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Housing Decline “Takes Your Breath Away”

Posted by Larry Doyle on June 23, 2010 2:03 PM |

I was initially reluctant to write about the decline in New Homes Sales reported this morning. Why? Despite all housing reports to the contrary, I have been consistent in remaining bearish on our housing market. I view this report as merely ‘old news’ here at Sense on Cents.

Oversupply, shadow inventories, and limited mortgage credit have merely been disguised by government props and interventions. Ultimately, those props and interventions wear out or expire and the days of cold, harsh reality set in.

Well, today got mighty cool and very real as New Homes Sales plunged by 33%. Am I surprised? No, I am not. Then why am I writing?

Well, let’s quickly highlight coverage of this story provided by The Washington Post, New-Home Sales Plunge 33 Pct with Tax Credits Gone:

Sales of new homes collapsed in May, sinking 33 percent to the lowest level on record as potential buyers stopped shopping for homes once they could no longer receive government tax credits.

The bleak report from the Commerce Department is the first sign of how the end of federal tax credits could weigh on the nation’s housing market.

The credits expired April 30. That’s when a new-home buyer would have had to sign a contract to qualify.

“We fear that the appetite to buy a home has disappeared alongside the tax credit,” Paul Dales, U.S. economist with Capital Economics,” wrote in a note. “After all, unemployment remains high, job security is low and credit conditions are tight.”

New-home sales in May fell from April to a seasonally adjusted annual sales pace of 300,000, the government said Wednesday. That was the slowest sales pace on records dating back to 1963. And it’s the largest monthly drop on record. Sales have now sunk 78 percent from their peak in July 2005.

Analysts were startled by the depth of the sales drop.

“We all knew there would be a housing hangover from the expiration of the tax credit,” wrote Mike Larson, real estate and interest rate analyst at Weiss Research. “But this decline takes your breath away.”

When I read phrases such as, “lowest level on record,” “slowest sales pace on records dating back to 1963,” and “sales have sunk 78 per cent from the peak,” then a true measure of Sense on Cents dictates a commentary.

These numbers are certainly ugly. The prospects are not getting better. In fact, as painful as it to say, I firmly believe the attempts by Uncle Sam to prop the housing market ultimately only extend and exacerbate the pain. Why? The market does not have an opportunity to clear, meaning the supply is sold from weaker hands to stronger hands. This process is painful but it is reality and it is how markets operate.

I have made these points previously and maintain them again today.

LD

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  • divvytrader

    not to worry , Larry ….. your pal Bawney Fwank has a plan to save housing ….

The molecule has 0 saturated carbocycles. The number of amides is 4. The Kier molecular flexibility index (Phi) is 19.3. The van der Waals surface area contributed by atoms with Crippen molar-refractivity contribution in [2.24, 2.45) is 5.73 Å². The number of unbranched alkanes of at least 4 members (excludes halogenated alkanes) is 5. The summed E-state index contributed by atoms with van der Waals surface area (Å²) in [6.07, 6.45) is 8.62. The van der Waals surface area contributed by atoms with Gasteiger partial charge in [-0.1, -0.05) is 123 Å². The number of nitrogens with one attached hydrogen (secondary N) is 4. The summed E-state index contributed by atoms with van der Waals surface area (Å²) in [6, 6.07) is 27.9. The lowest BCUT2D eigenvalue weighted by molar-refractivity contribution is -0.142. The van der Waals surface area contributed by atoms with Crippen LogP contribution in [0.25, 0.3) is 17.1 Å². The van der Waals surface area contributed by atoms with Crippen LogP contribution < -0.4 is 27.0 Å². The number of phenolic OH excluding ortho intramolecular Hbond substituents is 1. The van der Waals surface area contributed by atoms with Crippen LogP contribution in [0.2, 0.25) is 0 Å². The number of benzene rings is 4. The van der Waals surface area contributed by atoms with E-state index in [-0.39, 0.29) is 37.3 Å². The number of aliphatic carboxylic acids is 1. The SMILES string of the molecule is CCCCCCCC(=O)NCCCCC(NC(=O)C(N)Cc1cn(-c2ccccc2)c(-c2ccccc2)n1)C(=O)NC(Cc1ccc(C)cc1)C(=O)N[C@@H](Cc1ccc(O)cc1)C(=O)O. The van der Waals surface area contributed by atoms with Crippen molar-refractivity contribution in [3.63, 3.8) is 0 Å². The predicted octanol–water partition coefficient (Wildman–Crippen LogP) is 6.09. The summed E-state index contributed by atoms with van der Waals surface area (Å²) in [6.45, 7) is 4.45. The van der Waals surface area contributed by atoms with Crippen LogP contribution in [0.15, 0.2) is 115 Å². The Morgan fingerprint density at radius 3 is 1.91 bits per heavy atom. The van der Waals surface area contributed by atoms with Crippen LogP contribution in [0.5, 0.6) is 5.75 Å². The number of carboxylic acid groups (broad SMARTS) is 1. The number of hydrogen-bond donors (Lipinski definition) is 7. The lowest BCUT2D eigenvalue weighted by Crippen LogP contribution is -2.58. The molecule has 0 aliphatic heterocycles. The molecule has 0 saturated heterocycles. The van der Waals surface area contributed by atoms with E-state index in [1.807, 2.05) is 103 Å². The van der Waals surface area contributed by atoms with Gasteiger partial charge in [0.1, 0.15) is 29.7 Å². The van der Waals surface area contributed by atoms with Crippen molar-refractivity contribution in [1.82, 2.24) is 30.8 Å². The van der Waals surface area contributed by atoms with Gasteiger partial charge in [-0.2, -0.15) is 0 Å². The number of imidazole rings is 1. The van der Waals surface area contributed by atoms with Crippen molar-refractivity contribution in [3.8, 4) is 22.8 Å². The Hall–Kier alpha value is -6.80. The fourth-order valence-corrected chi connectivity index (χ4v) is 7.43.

http://www.zerohedge.com/article/barney-frank-wants-have-banks-and-hedge-funds-pay-assistance-homeless-jobless-fund-next-stim

    Barney Frank Wants To Have Banks And Hedge Funds Pay For Assistance For Homeless Jobless; Fund Next Stimulus

    Submitted by Tyler Durden on 06/23/2010 13:28 -0500

    Just out from Reuters: Barney Frank has introduced the Frank Bank Levy Proposal, which would tax banks with more than $50 billion in assets, and hedge funds with more than $10 billion, and use the money to fund $4 billion for neighborhood assistance and foreclosure help for the jobless with good credit. In other words, big banks and hedge funds will be funding Obama’s next stimulus for his core constituency.

    • LD

      Oh sure that will really work. Watch the entire hedge fund community hightail it out of here in a heartbeat.

      In regard to the banks, they continue to have Washington and the nation over a barrel.

      Keep kicking that can…at some point, maybe they might want to let the market work. Although BO and BF are more interested in redistributing wealth as opposed to creating it.

  • Richard J.

    Very good article here! It would seem that after the end of the tax credit, this would be a fairly obvious outcome concerning the buying public. Also, does anyone foresee any other credits being initiated anytime soon? I’ve remained up-to-date w/ the housing market, and have used this loan amortization calculator for my own mortgage.

    Thanks!

  • Tim

    Aren’t Uncle Sam and Ben Bernanke utilizing props and other forms of intervention in our equity and credit markets?

    What happens when those tools wear out or expire?

    Buh-bye..

  • Mike

    This is like turning off the cold water on a fresh burn… the pain comes back quite quickly.

    Meanwhile jim cramer on CNBC is talking up a housing SHORTAGE by the end of 2011, do people really believe that stuff?

    Question of the decade is when the Fed will just kind of run out of options and let everything crumble to realistic market levels. WILL they even let it? Or will hyperinlfation eat us alive first.






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